• Due Diligence: Before initiating any kind of negotiations with the Producers, the licensor should investigate and exercise reasonable care in gathering information about the producers' history in business and their goals and objectives towards marketing, because it helps them realize their common goals. Since significance of information relies upon different factors and varies with varying circumstances, it becomes highly impossible to suggest a specific information as important information, for a licensor to prioritize while exercising due diligence.
  • Convincing the manufacturer to license to the patent product: While presenting his invention to the manufacturer, the licensor should incorporate the Pain Points strategy and point out at the technical glitches and the drawbacks of the current products in the market and explain on how his invention is superior, by focusing on how it fixes those issues[14].This way of presenting one's patent will make the potential licensee realize the value of the licensor's invention.
  • Getting the manufacture to sign the confidentiality agreement: Sometimes it so happens that, in order to get the manufacture license to the patented product, the licensorsdisclose sensitive information about their invention to the manufacturers, and since all negotiations do not necessarily wind up into a successful license agreement, there is always a good amount of chance for the disclosed information to get misappropriated by manufacturers. Hence in order to safeguard their patent from getting infringed, the licensors should enter into a Non- disclosure agreement also known as confidentiality agreement with the manufacturers.
  • Essential elements that are to be mentioned in the License agreement: Once the search initiated to find a potential licensee for the patent is over, the next step would be to enter into an agreement with clauses that stipulates each and every obligation to be performed by the licensor and the licensee. Clause considered essential in a patent licensing agreement includes the time period for which the license is granted, the compensation that is to be paid for making use of the patented product, which can be either in lump sum or royalties, a clause on whether a licensee can sublicense to other manufacturers andmake changes to the patent product should be included because it aids the licensor to prevent his invention from being exploited.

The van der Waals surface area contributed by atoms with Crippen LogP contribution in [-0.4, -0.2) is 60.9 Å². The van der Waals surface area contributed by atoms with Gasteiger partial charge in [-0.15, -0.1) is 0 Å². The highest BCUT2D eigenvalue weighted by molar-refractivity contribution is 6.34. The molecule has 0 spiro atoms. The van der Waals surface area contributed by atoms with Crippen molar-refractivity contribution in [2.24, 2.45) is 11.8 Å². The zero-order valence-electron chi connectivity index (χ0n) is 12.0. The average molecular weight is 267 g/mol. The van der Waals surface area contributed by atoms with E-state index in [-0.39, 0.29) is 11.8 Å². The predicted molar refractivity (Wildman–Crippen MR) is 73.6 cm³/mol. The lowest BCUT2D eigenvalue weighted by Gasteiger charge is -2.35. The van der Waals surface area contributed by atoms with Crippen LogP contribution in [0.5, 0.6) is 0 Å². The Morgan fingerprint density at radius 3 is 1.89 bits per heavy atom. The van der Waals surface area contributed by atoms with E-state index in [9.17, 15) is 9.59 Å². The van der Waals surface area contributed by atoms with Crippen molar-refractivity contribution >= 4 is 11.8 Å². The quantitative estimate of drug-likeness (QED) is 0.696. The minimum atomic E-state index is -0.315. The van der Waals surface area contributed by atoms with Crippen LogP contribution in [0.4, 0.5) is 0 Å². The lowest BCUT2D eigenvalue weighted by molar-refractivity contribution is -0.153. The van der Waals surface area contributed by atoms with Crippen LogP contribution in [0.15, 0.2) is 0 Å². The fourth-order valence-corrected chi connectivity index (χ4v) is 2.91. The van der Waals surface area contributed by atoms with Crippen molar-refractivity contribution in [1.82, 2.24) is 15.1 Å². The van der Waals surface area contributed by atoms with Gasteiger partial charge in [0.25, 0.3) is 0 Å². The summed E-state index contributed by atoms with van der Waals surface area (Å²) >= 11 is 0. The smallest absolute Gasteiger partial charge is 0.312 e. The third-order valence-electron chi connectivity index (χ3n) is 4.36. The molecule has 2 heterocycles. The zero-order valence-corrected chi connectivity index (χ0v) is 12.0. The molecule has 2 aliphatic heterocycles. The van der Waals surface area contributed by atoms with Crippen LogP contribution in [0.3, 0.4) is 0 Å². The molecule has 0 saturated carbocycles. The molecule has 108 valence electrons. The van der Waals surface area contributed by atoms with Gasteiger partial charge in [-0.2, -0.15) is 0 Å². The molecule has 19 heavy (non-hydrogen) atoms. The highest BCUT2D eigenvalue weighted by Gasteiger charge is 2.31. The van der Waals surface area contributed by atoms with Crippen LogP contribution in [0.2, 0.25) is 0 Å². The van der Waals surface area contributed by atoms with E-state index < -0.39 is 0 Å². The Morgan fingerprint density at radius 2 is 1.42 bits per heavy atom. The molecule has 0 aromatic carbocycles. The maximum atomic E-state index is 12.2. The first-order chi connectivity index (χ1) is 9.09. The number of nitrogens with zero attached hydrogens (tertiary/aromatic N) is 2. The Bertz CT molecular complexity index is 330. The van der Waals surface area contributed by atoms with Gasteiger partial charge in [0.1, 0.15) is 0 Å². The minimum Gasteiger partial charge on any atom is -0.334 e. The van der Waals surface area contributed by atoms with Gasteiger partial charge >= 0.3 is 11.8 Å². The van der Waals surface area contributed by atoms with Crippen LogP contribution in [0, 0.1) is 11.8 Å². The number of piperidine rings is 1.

Advantages of Patent Licensing

  • Licensing out cuts off the licensor from bearing the production costs, supply costs, delivery costs and sales cost by transferring the risk to the licensee[15]
  • Finding a potential licensee who is successful and stable in his business, will aid the licensor in swiftly moving his products into the marketplace including foreign markets.[16]
  • Licensing out helps in bringing the products to the market that the public is in dire need of, hence a patentee should license out his invention rather than preserving it.[17]
  • By licensing out his patent, the licensor in addition to retaining his title over the patent can earn huge income.
  • Since there is always a scope for the licensor to license out his patent to multiple licensees, he can earn huge incomes from multiple sources at the same time.

Disadvantages of Patent Licensing

  • Though the licensor retains his legal title after licensing out, it deprives him from having enough control over the patented product.[18]
  • A novice licensor not familiar with licensing activities often end up granting licenses to an incompetent licensee, who becomes a cause for the failure of the invention.
  • In the process of licensing out, increased exposure can result in theft and misuse of the patent costing the licensor to lose his ownership over the invention.
  • Manufacturing is the process that transforms an idea into product and hence poor commercializing skills and manufacturing skills of the licensee might result in the failure of the patent holder's invention. Therefore success of the licensor's patent is highly dependent upon the skills and efforts put in by the manufacturer.[19]
  • The licensor should excessively investigate about the reputation that manufacturer holds for his production, because manufacturer's inferior reputational remarks might hinder the licensor from succeeding in the market.

Licensing of Patents can turn out to be a huge benefit for both the licensor and the licensee as it will earn them huge returns on the investments made by them on the technology. No matter how much one spends on inventing or marketing it, if it is not good enough to fulfil a consumer's requirements, then it won't be good enough to earn royalties or profits to the inventor and manufacturer respectively.

Also, licensing of patents should be encouraged because, it acts as a boon for the public at large, because a person's invention might be beneficial for the society like machinery equipment which reduces the burden of peopleby using them in their daily life, and sometimes it might be an essential requirement for the public like medicines.Hence patent licensing should be encouraged by providing necessary aid and protection to the patentee in the process of licensing his patent.


  11. ibid
  13. WIPO (2005,P.57).

Written By:

  1. Kavya B - Gujarat National Law University
    Email id: [email protected]
  2. Aditi Jaiswal - Gujarat National Law University
    Email id: [email protected]